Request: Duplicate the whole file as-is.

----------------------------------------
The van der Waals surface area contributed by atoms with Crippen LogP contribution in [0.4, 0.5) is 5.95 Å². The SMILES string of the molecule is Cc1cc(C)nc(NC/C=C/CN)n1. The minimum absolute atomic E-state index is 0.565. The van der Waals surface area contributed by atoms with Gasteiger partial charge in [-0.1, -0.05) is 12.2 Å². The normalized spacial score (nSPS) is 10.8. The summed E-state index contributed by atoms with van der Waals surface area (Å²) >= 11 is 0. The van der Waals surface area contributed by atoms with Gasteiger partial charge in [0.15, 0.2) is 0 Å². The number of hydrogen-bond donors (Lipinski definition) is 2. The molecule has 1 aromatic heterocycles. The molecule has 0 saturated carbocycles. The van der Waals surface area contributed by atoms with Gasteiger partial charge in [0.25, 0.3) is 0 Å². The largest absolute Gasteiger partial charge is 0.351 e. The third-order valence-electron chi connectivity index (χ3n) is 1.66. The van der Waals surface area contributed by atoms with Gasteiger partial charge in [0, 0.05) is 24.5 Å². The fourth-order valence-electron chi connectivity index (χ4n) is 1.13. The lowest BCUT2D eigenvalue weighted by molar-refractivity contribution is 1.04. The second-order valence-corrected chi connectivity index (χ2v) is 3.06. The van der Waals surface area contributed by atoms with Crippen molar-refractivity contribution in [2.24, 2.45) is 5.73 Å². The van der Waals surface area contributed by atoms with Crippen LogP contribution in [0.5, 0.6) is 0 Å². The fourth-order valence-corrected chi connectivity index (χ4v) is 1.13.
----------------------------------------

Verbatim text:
The van der Waals surface area contributed by atoms with Crippen LogP contribution in [0.4, 0.5) is 5.95 Å². The SMILES string of the molecule is Cc1cc(C)nc(NC/C=C/CN)n1. The minimum absolute atomic E-state index is 0.565. The van der Waals surface area contributed by atoms with Gasteiger partial charge in [-0.1, -0.05) is 12.2 Å². The normalized spacial score (nSPS) is 10.8. The summed E-state index contributed by atoms with van der Waals surface area (Å²) >= 11 is 0. The van der Waals surface area contributed by atoms with Gasteiger partial charge in [0.15, 0.2) is 0 Å². The number of hydrogen-bond donors (Lipinski definition) is 2. The molecule has 1 aromatic heterocycles. The molecule has 0 saturated carbocycles. The van der Waals surface area contributed by atoms with Gasteiger partial charge in [0.25, 0.3) is 0 Å². The largest absolute Gasteiger partial charge is 0.351 e. The third-order valence-electron chi connectivity index (χ3n) is 1.66. The van der Waals surface area contributed by atoms with Gasteiger partial charge in [0, 0.05) is 24.5 Å². The fourth-order valence-electron chi connectivity index (χ4n) is 1.13. The lowest BCUT2D eigenvalue weighted by molar-refractivity contribution is 1.04. The second-order valence-corrected chi connectivity index (χ2v) is 3.06. The van der Waals surface area contributed by atoms with Crippen molar-refractivity contribution in [2.24, 2.45) is 5.73 Å². The van der Waals surface area contributed by atoms with Crippen LogP contribution in [0.5, 0.6) is 0 Å². The fourth-order valence-corrected chi connectivity index (χ4v) is 1.13.